Letter from J. C. Nichols to one of his investors and friend, Jeanette Lee. Nichols discusses his efforts at curbing unions in Kansas City in an effort to further his developments. Nichols also discusses Kansas City's lack of significant growth at the end of the 1930s. After citing causes of this, Nichols provides examples of consumer weariness in Kansas City and offers ways to combat it.
Letter from Jeanette Lee to J. C. Nichols in which she updates him on personal matters and assures him that she is not fazed by Kansas City's recent lack of significant growth. She believes that the same sentiment of consumer weariness resides throughout the United States and the developed world at large.
Letter from Miss Reta Walters accusing Harry Truman of being in league with Tom Pendergast and providing evidence to support her claim. She also notes prominent Kansas Citians who advocated for clemency for Pendergast after his conviction of tax evasion. Documents also address Pendergast's involvement in the liquor distilling and distribution business.
Manuscript by J. C. Nichols for publication in the J. C. Nichols Edition of the "National Real Estate Journal," February 1939. Nichols discussing the difficulties in extending or perpetuating property restrictions in an effort to retain property value. Nichols also details some of these restrictions, particularly as to architectural regularity.
Speech made by J. C. Nichols in Washington, D.C. in June, 1924. Nichols discusses how community features such as neighborhood activities, golf courses, and festive decorations add distinction and consumer appeal to fledgling subdivisions.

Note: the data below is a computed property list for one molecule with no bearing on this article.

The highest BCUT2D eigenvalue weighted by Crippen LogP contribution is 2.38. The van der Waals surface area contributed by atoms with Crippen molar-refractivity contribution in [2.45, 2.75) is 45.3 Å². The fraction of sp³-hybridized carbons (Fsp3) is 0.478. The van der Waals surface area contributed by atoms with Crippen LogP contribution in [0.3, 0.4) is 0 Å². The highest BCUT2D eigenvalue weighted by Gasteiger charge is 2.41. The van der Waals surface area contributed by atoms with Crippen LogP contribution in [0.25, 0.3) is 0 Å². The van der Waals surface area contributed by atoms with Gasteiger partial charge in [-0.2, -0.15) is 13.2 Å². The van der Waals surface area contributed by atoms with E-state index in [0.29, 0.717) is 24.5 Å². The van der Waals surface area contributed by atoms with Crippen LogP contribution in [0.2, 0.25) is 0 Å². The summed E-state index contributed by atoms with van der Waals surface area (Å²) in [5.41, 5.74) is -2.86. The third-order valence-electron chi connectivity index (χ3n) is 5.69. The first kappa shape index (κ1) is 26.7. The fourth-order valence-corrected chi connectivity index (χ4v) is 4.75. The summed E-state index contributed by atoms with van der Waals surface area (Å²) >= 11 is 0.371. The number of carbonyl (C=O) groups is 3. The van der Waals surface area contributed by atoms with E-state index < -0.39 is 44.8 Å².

Letter from Harry S. Truman to J. C. Nichols. Truman states that it would not be prudent for the federal government to interfere with Kansas City labor issues. Instead, he suggests contacting the Director of Police in Kansas City.
Legal document that details the housing and property restrictions imposed upon sections of Blocks 27 through 30 in Mission Hills, Kansas. Some benign restrictions stipulate acceptable architectural features and minimum residence cost and ground frontage. However, other stipulations specifically state, "None of the lots hereby restricted may be conveyed to, used, owned, nor occupied by negroes as owners or tenants."
This picnic oven in Indian Hills was a favorite spot of Mr. Nichols, and the family often spent an evening here. Mr. Nichols is shown bringing the firewood, Ernest Holt tending the fire, Miller and Eleanor with one of the family dogs around a tub of water, Jake Scott standing at the fireplace, Grace Carlson seated at far right, and Clyde Nichols and another of the family pets seated on top of the fireplace.
An early J. C. Nichols Company sign located on Brookside Boulevard by Countryside Park. In the background is the "Rock House" located at 5230 Brookside Boulevard. This vantage point faces west on Brookside Boulevard between 52nd Street and 53rd Street. The sign reads: "1000 Acres Restricted, Country Club District, Highly Developed and Protected Residence Property, water, light, gas, etc., attractive prices, J. C. Nichols, High Class Residence Property, 1213-14 Commerce Bldg.".